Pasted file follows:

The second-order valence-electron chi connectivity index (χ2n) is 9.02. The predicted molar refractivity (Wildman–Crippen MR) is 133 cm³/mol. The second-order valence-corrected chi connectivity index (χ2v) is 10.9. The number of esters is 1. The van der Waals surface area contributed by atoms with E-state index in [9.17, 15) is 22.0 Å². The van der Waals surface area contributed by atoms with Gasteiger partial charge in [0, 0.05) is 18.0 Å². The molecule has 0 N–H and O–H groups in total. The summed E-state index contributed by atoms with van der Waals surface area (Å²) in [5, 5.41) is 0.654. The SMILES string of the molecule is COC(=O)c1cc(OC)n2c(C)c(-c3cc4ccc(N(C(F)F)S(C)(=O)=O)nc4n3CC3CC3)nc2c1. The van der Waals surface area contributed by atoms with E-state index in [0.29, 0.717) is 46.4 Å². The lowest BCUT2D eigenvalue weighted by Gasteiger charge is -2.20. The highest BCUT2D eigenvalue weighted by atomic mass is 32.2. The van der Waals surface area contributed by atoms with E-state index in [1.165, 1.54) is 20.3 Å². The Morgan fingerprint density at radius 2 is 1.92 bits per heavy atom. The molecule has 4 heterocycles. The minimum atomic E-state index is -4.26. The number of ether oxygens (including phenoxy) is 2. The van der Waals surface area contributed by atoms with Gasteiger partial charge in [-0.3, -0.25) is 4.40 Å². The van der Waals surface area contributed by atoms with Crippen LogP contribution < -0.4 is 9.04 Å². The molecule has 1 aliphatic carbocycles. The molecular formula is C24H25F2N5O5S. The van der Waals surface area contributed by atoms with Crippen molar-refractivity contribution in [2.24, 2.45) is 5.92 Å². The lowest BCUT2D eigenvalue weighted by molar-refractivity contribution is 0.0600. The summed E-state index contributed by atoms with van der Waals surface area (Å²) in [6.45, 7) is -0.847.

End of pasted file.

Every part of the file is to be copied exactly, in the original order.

The second-order valence-electron chi connectivity index (χ2n) is 9.02. The predicted molar refractivity (Wildman–Crippen MR) is 133 cm³/mol. The second-order valence-corrected chi connectivity index (χ2v) is 10.9. The number of esters is 1. The van der Waals surface area contributed by atoms with E-state index in [9.17, 15) is 22.0 Å². The van der Waals surface area contributed by atoms with Gasteiger partial charge in [0, 0.05) is 18.0 Å². The molecule has 0 N–H and O–H groups in total. The summed E-state index contributed by atoms with van der Waals surface area (Å²) in [5, 5.41) is 0.654. The SMILES string of the molecule is COC(=O)c1cc(OC)n2c(C)c(-c3cc4ccc(N(C(F)F)S(C)(=O)=O)nc4n3CC3CC3)nc2c1. The van der Waals surface area contributed by atoms with E-state index in [0.29, 0.717) is 46.4 Å². The lowest BCUT2D eigenvalue weighted by Gasteiger charge is -2.20. The highest BCUT2D eigenvalue weighted by atomic mass is 32.2. The van der Waals surface area contributed by atoms with E-state index in [1.165, 1.54) is 20.3 Å². The Morgan fingerprint density at radius 2 is 1.92 bits per heavy atom. The molecule has 4 heterocycles. The minimum atomic E-state index is -4.26. The number of ether oxygens (including phenoxy) is 2. The van der Waals surface area contributed by atoms with Gasteiger partial charge in [-0.3, -0.25) is 4.40 Å². The van der Waals surface area contributed by atoms with Crippen LogP contribution < -0.4 is 9.04 Å². The molecule has 1 aliphatic carbocycles. The molecular formula is C24H25F2N5O5S. The van der Waals surface area contributed by atoms with Crippen molar-refractivity contribution in [2.24, 2.45) is 5.92 Å². The lowest BCUT2D eigenvalue weighted by molar-refractivity contribution is 0.0600. The summed E-state index contributed by atoms with van der Waals surface area (Å²) in [6.45, 7) is -0.847.